I continued on and it descended very steeply.  The only safe way down was by hanging onto tree roots and rocks.  Within two minutes, the rains came and kept coming through the night.   It's about 1000 meters down, a greater distance vertically than horizontally, so suffice to say, it's pretty steep.  You really need to be careful as one single misstep can result in a broken leg, especially as everything was slippery in the rain.  The track has less resistance to water flowing than the bush and as such, turned into a combination of stream and waterfall and was like this all the way to the valley floor.  In two places there are chains to hold onto while descending bare rock surfaces and the tree roots often doubled as a ladder.  Yeah, it's a lot of fun.  The forest was scenic and the lower I went, the heavier the rain and the nicer it became.  Wonderful.

At the bottom of the descent was the fast-flowing Jane Burn.  The track parallels the burn for about 500m before reaching a three-wire bridge where it joins with the Seaforth River. At the bottom, the forest was too much to be believed.  It was bah-uuu-tee-full, so green, so very, very green.  The forest was one giant Fiordlands garden.  Oh, was it perfection!  The Seaforth River was in deep flood with a stomach-deep crossing of a placid backwater to get to the bridge.  Not wanting to soak my clothes, I took off my shirt and jacket since I would be wading and have to say, it was more than a little cold.  From there it's a short walk to the Loch Maree Hut.  The loch (lake) has hundreds of stumps in it and if you can't see the stumps, the track to Dusky Sound is probably too flooded to walk.  Looking over the waters, there were no stumps to be seen.

Dusky Sound
The Ozzie guy was up at 6:00 and once again, he took one hour to pack.  This is not one hour to pack, eat, dress, clean up, etc.  This is one hour to transfer items into the backpack.  What's in there, his antique spoon collection?  The weather was changeable, raining off and on, with a half dozen stumps visible, if only the very tippy-tops.  It was hard to say if it would be flooded but off to Dusky Sound it was.  I couldn't wait see what the day held.

Soon after leaving the hut I was wet from the overgrown ferns.  The track passed close to the loch and was even flooded in a few places and then switchbacked up the valley wall over a rocky promontory and back down again.  It then follows the river to a rugged and very, very green section.  The rain stopped for a few minutes, then started again and would rain non-stop for the entire day and night.  The track had some ups and downs and then settled in for the day along the Seaforth River, which was flooded, wide and flowing fast.  A tremendous amount of water was flowing to the sea and I would not have wanted to fall into that river.  Today the track was relatively sedate and flat as it followed the river but that would be offset by other adverse conditions to come.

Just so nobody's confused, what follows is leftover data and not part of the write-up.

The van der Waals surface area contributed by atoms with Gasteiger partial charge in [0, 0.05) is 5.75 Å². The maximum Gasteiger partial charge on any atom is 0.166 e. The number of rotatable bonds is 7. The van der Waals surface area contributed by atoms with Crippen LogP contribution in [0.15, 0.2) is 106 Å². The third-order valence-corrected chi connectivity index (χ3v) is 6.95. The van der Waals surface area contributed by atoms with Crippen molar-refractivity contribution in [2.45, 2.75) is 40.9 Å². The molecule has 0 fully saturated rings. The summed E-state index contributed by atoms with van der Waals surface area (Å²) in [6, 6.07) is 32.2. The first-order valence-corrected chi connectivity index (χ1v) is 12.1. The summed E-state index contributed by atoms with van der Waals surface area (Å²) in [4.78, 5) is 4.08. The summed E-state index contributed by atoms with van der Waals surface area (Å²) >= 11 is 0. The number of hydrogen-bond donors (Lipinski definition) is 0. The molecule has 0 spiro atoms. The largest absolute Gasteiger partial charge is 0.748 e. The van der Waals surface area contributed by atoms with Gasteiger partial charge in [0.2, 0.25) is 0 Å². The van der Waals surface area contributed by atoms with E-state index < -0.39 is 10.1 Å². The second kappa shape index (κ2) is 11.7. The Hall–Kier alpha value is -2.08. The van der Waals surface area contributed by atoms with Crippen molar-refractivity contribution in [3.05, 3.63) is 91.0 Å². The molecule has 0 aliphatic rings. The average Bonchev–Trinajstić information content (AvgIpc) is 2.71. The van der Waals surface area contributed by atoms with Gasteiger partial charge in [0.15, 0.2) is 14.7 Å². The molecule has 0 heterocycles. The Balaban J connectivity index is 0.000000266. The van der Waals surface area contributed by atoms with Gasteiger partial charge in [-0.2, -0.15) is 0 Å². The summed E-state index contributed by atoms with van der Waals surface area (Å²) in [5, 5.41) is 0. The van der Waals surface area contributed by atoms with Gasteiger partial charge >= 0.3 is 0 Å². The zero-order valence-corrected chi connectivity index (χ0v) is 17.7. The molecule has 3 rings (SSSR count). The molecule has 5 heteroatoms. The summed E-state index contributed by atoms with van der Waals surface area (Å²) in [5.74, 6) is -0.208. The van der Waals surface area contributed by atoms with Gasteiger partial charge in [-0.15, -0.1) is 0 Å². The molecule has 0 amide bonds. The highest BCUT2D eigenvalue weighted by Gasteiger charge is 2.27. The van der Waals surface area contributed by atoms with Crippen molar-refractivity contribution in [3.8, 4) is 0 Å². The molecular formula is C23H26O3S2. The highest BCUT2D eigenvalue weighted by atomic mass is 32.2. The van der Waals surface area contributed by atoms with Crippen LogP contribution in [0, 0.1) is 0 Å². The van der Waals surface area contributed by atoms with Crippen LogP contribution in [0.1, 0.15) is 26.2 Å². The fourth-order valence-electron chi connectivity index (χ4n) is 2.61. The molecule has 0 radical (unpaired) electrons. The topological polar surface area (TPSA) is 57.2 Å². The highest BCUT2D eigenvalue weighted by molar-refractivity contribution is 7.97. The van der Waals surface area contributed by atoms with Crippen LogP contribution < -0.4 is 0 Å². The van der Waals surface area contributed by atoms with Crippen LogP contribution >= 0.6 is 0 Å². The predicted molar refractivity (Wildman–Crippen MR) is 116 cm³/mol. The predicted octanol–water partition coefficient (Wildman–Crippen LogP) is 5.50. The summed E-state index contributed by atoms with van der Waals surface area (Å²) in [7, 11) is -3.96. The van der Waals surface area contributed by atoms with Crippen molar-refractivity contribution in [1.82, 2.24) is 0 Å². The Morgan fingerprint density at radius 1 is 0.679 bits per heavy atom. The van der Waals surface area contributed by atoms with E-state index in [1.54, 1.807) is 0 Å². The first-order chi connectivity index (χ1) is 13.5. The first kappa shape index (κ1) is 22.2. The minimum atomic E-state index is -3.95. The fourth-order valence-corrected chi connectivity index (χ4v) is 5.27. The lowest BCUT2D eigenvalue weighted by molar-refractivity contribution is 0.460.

The track alternates between being relatively open and overgrown with ferns with some rougher places.  At one point, the track goes between a vertical rock wall and the river on a one-meter wide shelf that was partially flooded.  Knowing how fast river levels can rise, this is something to consider for the way back. 

The trail reaches a stagnant, flooded backwater.  I walk two hundred meters through the bush to get around it but the waters went on and on and there was no alternative but to cross it.  I eased myself down the steep bank up to my chest, with pack on, and took a step.  Yep, I'm a swimmin' neck deep.  Upon reaching the other side, I'm still waist deep in mud and water, trying very hard to pull myself out using the trees, but it's not going well.  Right then a bush robin settles next to my hand.  I will usually play with them but this time, "Go away!" was appropriate.  Being waist-deep in the slop is neither the time nor the place for a little feathered friend.

The track continues to a three-wire bridge.  At the ends of the bridge, the cable wraps around a tree and has two layers of cable bolted together.  If stacked vertically, they can twist when stepped on. These twisted and I fell on the cable between my legs.  No, I didn't fall like "that" but it did hurt and it disturbed me how close it was to a serious fall into a flooding river.  I've crossed hundreds of these bridges so why I fell on this one was unknown.  I was a little rattled after that, both from the fall and the fact that I was still soaked head to toe from swimming and somewhat cold, though as I warmed up, I regained my confidence.  The track wasn't that bad but is a long walk.  It was wet, but not overly so.  The track crosses a river on another three-wire bridge, which had bent metal brackets.  The only thing that could bend them are logs coming down the flooded river, and it's a humbling thought how violently these rivers can flow.  The track follows the river upstream to a large waterfall and then reenters a changed forest.